Tag Archives | Economy

Tony Blair has made the case for a rethink on Brexit and Northern Ireland will need a new financial deal. Is anybody listening?

Hurtling at us like a comet but unnoticed by the local worthies is the prospect for repatriating powers direct from Brussels to Stormont, Holyrood and Cardiff Bay. Among them are powers over agriculture and energy, which in Ireland are linked or integrated north and south. How they’ll be divvied up is  hasn’t  even been examined. more…

Theresa May holds the initiative as she makes promises on an open border

While the world is transfixed by Trump, we made a little quiet progress on the interlinked politics of Brexit and the future of the Assembly. What did we get from Theresa May’s immersion in the generally anti-Brexit atmosphere of the joint ministerial committee and a summit with Enda Kenny? A warm gesture of commitment,  that’s more…

Ireland must seek EU permission to make a draft bilateral deal with Britain

Dublin reaction to Theresa May’s big Brexit speech is understandably cautious verging on the sceptical.   Is more substantial content  to be expected when Theresa meets Enda in Dublin next week,  no doubt to discuss  her hopes that an open-ish border can be achieved  through  “frictionless “ trading monitored digitally  and immigration rules enforced mainly through more…

Theresa May’s aim of free trade with the EU outside the single market is the way to avoid a hard border. The Irish should start lobbying their EU partners now.

We will put our precious Union at the heart of what we do.. We will strengthen our relationship between the four nations of the UK..   I hope for the same spirit of unity, especially in Northern Ireland and that the parties will establish a new relationship as soon as possible..  The devolved administrations will more…

How will Ireland square the circle of close relations with Brexit Britain and continuing loyalty to the EU?

An Irish government official said to me a few weeks ago: “ we’re with the other guys now.” That arresting comment  meant that Ireland was making a necessary shift further away from Britain and towards the continuing relationship with the EU. A binary choice  is in prospect, goes the argument, depending on the Brexit outcomes. more…

Brexit requires a special deal for Ireland say the Lords, and the Executive cannot stay aloof. That means you, Arlene

In the first of six reports on Brexit the House of Lords committee on the EU recommend  that the British and Irish governments should negotiate a new bilateral agreement to minimise the impact of Brexit on British-Irish and North-South relations. This will be welcomed as the  first serious attempt  by British legislators  to cut through the thicket more…

“It is not just Stormont that has a Social Investment Fund.”

Newton Emerson in yesterday’s Irish News with some details on the other, less talked about, ‘social investment’ funds out there.  From the Irish News IT is not just Stormont that has a Social Investment Fund. Belfast City Council runs the Belfast Investment Fund and associated Local Investment Fund, with a combined pot of £31 million over three years more…

“by the manipulation of the committee in order that Jamie Bryson’s evidence be received in open session.”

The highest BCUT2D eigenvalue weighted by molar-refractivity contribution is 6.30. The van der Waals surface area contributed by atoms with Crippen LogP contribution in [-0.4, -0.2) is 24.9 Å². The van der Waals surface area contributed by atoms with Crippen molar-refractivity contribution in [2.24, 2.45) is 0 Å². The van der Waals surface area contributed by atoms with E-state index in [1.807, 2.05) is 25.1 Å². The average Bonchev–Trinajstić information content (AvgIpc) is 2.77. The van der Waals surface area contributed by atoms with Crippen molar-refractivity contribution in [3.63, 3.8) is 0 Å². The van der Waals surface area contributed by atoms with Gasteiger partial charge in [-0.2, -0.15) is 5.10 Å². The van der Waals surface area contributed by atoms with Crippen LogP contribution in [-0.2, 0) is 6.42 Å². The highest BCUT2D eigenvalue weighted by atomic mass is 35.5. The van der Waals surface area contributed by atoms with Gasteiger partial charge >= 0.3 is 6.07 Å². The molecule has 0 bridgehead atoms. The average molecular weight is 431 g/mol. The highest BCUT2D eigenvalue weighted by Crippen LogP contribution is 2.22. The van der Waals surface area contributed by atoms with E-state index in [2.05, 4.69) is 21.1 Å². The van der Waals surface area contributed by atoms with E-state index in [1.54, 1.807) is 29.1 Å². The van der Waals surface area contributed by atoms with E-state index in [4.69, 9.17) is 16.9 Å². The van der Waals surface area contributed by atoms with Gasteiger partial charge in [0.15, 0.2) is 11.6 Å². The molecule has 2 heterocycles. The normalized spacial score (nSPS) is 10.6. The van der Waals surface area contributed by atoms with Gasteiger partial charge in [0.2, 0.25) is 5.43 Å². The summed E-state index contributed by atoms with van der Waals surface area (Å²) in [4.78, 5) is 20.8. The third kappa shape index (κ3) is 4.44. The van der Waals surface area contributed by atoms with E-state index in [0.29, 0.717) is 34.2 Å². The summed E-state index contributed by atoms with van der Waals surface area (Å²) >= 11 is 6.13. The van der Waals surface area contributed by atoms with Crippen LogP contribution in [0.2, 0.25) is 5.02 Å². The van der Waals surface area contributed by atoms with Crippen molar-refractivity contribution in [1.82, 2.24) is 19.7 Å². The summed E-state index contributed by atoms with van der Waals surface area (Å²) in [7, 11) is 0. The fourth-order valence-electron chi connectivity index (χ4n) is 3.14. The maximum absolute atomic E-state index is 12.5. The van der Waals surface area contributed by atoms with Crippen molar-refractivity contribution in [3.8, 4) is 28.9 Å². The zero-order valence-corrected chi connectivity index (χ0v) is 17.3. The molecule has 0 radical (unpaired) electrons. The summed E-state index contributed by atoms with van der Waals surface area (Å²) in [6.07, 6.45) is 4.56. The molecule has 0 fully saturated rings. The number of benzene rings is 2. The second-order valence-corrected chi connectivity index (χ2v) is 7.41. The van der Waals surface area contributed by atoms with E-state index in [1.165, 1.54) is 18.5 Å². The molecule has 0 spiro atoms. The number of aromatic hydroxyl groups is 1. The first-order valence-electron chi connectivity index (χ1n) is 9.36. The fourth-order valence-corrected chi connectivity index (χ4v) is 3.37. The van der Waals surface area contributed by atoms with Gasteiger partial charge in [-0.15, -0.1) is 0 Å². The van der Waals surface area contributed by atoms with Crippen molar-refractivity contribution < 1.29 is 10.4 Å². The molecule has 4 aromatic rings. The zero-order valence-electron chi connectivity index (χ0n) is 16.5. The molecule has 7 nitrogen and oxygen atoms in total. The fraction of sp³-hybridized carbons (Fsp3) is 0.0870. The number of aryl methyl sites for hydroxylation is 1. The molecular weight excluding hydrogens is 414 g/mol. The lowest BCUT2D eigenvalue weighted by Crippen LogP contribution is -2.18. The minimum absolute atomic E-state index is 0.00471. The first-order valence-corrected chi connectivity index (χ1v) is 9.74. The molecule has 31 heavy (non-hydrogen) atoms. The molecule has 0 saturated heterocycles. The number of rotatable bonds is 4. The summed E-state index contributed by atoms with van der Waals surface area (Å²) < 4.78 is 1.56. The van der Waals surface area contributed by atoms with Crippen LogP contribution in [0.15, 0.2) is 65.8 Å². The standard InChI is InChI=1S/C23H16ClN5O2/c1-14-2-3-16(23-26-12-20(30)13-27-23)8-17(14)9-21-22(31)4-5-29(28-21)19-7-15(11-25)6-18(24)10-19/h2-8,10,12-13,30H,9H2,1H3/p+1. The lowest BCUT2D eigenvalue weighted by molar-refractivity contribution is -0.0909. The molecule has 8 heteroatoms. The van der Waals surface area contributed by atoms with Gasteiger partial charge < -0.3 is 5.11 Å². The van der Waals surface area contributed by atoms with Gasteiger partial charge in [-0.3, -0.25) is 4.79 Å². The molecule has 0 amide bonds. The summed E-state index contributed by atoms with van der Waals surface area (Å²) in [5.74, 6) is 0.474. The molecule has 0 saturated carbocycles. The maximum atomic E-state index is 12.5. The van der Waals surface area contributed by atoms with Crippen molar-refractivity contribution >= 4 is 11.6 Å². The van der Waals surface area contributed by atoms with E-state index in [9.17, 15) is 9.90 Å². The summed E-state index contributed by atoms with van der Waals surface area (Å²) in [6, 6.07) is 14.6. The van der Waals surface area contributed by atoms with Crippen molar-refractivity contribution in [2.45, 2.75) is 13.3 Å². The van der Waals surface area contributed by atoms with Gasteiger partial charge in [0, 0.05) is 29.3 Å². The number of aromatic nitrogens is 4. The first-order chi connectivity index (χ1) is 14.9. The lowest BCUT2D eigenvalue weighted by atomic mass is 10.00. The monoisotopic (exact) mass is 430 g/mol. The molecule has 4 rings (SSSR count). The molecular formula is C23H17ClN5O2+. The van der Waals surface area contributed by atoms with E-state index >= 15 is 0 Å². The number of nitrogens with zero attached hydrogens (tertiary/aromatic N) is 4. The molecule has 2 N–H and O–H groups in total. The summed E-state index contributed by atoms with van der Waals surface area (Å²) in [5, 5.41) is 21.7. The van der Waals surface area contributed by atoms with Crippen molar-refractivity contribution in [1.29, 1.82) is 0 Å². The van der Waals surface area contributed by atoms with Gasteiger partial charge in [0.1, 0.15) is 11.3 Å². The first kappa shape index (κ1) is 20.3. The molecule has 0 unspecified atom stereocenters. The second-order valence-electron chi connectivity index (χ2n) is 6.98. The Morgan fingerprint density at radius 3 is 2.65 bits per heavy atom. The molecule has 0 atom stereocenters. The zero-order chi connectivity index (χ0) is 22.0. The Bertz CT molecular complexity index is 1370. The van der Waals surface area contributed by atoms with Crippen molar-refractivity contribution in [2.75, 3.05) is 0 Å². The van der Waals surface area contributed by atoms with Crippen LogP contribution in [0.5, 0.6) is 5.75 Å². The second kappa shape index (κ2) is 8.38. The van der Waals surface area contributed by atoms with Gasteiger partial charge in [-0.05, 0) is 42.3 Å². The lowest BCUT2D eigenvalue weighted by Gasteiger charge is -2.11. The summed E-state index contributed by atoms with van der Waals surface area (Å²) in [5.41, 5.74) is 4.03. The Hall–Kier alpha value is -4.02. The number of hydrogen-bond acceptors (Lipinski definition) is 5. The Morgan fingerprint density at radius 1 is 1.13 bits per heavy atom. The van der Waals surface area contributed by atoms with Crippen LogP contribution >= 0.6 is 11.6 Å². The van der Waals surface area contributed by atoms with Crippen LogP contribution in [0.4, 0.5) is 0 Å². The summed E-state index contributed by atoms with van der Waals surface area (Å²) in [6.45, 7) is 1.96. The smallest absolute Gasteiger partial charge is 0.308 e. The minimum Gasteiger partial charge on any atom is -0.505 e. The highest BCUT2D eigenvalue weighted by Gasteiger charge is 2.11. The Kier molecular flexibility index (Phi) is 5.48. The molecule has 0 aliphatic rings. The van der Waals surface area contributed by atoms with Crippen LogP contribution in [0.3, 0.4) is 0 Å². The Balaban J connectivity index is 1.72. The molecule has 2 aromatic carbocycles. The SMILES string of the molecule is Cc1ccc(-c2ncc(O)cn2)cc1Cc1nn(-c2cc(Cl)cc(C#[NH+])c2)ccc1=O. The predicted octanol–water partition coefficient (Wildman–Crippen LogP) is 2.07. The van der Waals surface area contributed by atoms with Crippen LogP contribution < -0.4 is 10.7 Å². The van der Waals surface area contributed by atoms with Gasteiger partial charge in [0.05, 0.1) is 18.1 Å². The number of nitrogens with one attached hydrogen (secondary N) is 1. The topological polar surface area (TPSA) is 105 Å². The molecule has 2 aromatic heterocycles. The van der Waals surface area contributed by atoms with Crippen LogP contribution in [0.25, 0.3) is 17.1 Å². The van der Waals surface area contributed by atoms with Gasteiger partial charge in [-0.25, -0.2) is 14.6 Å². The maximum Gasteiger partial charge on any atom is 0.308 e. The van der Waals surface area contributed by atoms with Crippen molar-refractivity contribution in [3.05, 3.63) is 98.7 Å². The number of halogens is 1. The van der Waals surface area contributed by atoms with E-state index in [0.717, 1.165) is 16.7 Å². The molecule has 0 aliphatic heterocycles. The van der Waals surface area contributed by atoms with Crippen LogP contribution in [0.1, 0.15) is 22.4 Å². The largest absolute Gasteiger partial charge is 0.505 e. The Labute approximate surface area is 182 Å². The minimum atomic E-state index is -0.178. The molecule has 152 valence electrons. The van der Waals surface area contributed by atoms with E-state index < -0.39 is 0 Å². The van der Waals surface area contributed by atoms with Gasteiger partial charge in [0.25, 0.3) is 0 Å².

The BBC reports that former Sinn Féin MLA, Daithí McKay [now a Slugger contributor… – Ed],  is being sued for damages by Belfast property developer, Paddy Kearney.  According to the report the writ lodged at Belfast High Court alleges Mr McKay “unlawfully conspired” with Loyalist blogger Jamie Bryson to damage Mr Kearney’s reputation. From the BBC report The more…

While the Supreme Court continues the agenda moves on. A hard Brexit looks more and more likely and the future of the Irish border is in the balance.

The Financial Times (£) says it all in the editorial quoted at some length below  – or most of it. If Theresa May had introduced a simple bill granting MPs a vote on Article 50, the November High Court case and the appeal to the Supreme Court would not have happened. What it doesn’t say more…

“Return to your cumanns and prepare for Irish unification.”

In the Belfast Telegraph, Eilis O’Hanlon comments on the recent flurry of “displacement activity” from Sinn Féin.  From the Belfast Telegraph article So, what better way to distract the republican home crowd than with some conjurer’s cheap tricks? Don’t look at that hand, look at this one. Don’t mention my ineffectiveness on a range of more…

Sinn Fein’s attempts to confront the chaos of Brexit are still too hung up on the dubious appeal of constitutional change

 Two cheers for Sinn Fein for at least  having a go where others fear to tread,  in exposing their ideas in progress to the deep uncertainties of Brexit. In this document, if responding to the confusion of Brexit were not enough, the party is delivering a mixed revisionist  message that is caught between its roots more…

There is no threat to the Union. Irish bickering north and south over the reality of Brexit has to be replaced with practical cooperation, fast.

Newton’s latest observations on the “curmudgeonly” Arlene can be counterpointed with an incredibly wise article in the Indo by Brendan Keenan, Belfast born and bred but long anchored in Dublin and with a strong sense of reality for the interests of both. Arlene’s dour comments  can be contrasted  unfavourably  with the regal visionary style of more…

“if you do that you are going to see a flood of companies leaving Ireland and Canada and Germany and France and they are going to come back to the United States…”

Here’s something for Taoiseach Enda Kenny, and any one else, to keep in mind when they hear that US President-elect Donald Trump “understands Ireland very well.  He was complimentary about the decisions made about the economy here.”  The Belfast Telegraph reports comments by Stephen Moore, a “senior economic advisor to Mr Trump”, on BBC Radio 4’s more…